This interest has led to Banksy’s latest and perhaps most elaborate project yet: The Walled Off Hotel. This hotel, which sidles up along the barrier wall between Israel and the West Bank, claims to have “the worst view in the world.” Now, it has the additional attraction of a makeover engineered and executed by its owner, one of the world’s most famous street artists. The hotel has a “dystopian colonial theme,” which its creator sees as a response to the 100-year anniversary of the British takeover of Palestine and a reminder of the chaos that it brought to the region. The tea-room evokes a gentlemen’s club, even as the fire in the grate flickers under a pile of concrete rubble and the marble bust on the mantelpiece is enveloped in wreaths of tear gas from a canister. Each bedroom is decorated with original Banksy installations, such as a mural of a pillow-fight between a Palestinian protester and Israeli soldier and, in another room, a bookshelf featuring carefully curated titles such as A Room with a View and Cage Me a Peacock. Each decorative choice is calculated to leave a lasting impression on visitors. “I would like to invite everyone to come here, invite Israeli civilians to come visit us here,” the hotel’s manager Wisam Salsaa said. “We want them to learn more about us, because when they know us it will break down stereotypes and things will change.”
The opening of the hotel on 20 March 2017 did indeed gain significant international attention, and the fame of its artist is likely to keep every room booked for years to come. Legitimate concerns raised by other residents of Bethlehem about the venture have not garnered the same amount of coverage, however. In response to questions posed by the writer of this article (18 March 2017), Bethlehem resident Tarek al-Zoughbi noted that the power imbalance between Palestinians and Israelis is largely ignored in the installations and messaging of the hotel. According to him, the pillow-fight mural is an example of the suggestion that both sides come from equal positions of influence and capability, and reduces the conflict to a land dispute in which Israelis and Palestinians are capable of forgetting an history of entrenched physical, psychological, and economic suffering and coexist on less violent terms. “As a Palestinian who has lost friends to Israeli soldiers and violence,” al-Zoughbi said, “I find the mural offensive and problematic.”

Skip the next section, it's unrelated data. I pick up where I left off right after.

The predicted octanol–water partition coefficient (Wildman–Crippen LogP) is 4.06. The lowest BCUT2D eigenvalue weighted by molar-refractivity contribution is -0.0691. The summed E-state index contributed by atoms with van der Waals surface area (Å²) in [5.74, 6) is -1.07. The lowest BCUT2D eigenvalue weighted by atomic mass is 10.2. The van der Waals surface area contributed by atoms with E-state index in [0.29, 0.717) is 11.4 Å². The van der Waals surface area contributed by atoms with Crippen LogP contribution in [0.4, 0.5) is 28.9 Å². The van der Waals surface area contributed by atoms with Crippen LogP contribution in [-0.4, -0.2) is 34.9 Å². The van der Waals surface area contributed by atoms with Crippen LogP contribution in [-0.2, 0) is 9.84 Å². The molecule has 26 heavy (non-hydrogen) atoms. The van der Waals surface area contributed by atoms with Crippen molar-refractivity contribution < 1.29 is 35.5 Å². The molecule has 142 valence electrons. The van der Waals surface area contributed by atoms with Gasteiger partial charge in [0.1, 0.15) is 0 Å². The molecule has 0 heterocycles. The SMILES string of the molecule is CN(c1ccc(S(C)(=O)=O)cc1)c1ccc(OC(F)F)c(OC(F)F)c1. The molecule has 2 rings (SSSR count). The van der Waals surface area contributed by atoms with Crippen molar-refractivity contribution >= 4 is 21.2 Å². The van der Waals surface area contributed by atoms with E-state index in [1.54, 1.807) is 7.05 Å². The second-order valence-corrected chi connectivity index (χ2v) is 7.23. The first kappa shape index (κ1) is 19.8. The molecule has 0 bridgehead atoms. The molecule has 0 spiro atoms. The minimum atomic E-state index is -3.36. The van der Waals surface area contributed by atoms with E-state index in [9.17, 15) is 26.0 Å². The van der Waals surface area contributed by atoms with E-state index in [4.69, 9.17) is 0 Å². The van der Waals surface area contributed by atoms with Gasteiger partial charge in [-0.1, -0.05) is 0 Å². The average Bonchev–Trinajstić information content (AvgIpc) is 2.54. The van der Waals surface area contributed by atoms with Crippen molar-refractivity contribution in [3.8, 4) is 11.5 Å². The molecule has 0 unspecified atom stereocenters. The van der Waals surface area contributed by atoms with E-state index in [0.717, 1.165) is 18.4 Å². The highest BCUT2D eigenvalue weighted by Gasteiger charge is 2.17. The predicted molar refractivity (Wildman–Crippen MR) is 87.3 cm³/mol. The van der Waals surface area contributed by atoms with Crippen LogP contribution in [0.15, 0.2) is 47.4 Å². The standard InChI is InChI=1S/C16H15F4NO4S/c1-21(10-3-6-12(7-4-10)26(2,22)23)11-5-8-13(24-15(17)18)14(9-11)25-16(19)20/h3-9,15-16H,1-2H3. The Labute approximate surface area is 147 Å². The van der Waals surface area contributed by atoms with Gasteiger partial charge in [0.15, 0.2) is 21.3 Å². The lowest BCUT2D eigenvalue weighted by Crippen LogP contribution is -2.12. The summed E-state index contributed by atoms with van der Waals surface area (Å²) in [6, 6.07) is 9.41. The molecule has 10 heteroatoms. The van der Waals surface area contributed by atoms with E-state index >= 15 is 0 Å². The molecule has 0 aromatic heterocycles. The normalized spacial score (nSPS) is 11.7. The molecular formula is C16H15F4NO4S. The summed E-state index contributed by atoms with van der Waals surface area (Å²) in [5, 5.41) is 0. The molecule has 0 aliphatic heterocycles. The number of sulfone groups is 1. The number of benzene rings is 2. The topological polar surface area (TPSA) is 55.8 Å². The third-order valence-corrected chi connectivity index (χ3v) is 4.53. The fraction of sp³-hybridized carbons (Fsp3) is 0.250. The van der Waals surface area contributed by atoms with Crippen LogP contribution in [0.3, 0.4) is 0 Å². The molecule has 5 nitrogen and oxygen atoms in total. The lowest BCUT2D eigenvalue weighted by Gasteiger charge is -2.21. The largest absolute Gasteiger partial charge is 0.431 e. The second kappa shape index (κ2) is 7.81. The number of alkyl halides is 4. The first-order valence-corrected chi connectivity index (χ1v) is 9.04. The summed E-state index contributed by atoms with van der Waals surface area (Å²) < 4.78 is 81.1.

Furthermore, it should not be assumed that the invitation to Israeli visitors is echoed by all Palestinians. Indeed, Israelis cannot legally enter the West Bank, although many still reside in settlements there in a breach of international law. According to al-Zoughbi, “[Banksy’s] statement ignores the power struggle in which Israel has complete control over the borders and gives permits, visas or other forms of legal permission to all who enter.” Because Israeli visitors would need to obtain permission from Israeli authorities to visit the hotel, this invitation could easily be seen as an affront to the Palestinian right to control their own borders.
Certain off-hand comments made by Banksy himself could leave some to question whether the artist understands this dynamic. Indeed, he effectively reduced the sensitive subject to a commercial problem when he told The Guardian, “My accountant was worried some people will be too scared to travel to the West Bank, but then I remind him – for my last show they spent a whole day in Weston-super-Mare.” This comment raises yet another concern, which is that visitors to the hotel will be more interested in the fame of the artist than in the Israeli-Palestinian conflict. As al-Zoughbi points out, “it leaves great room for ill-informed or ignorant visitors.” He notes that this situation either presents a great opportunity to inform visitors or the perpetuation of stereotypes about Palestinians by short-term, disinterested visitors.
Thus, Banksy’s latest project is a subversive undertaking that satisfies few and leaves many unsettled, uncomfortable, or even angry. This confused response, however, is the stated goal of the “quality vandal.” Frustration has long been the outcome of the barrier wall between Israel and the occupied Palestinian territories for locals. At the very least, perhaps the Walled Off Hotel will serve as a catalyst for that feeling within visitors from near and far.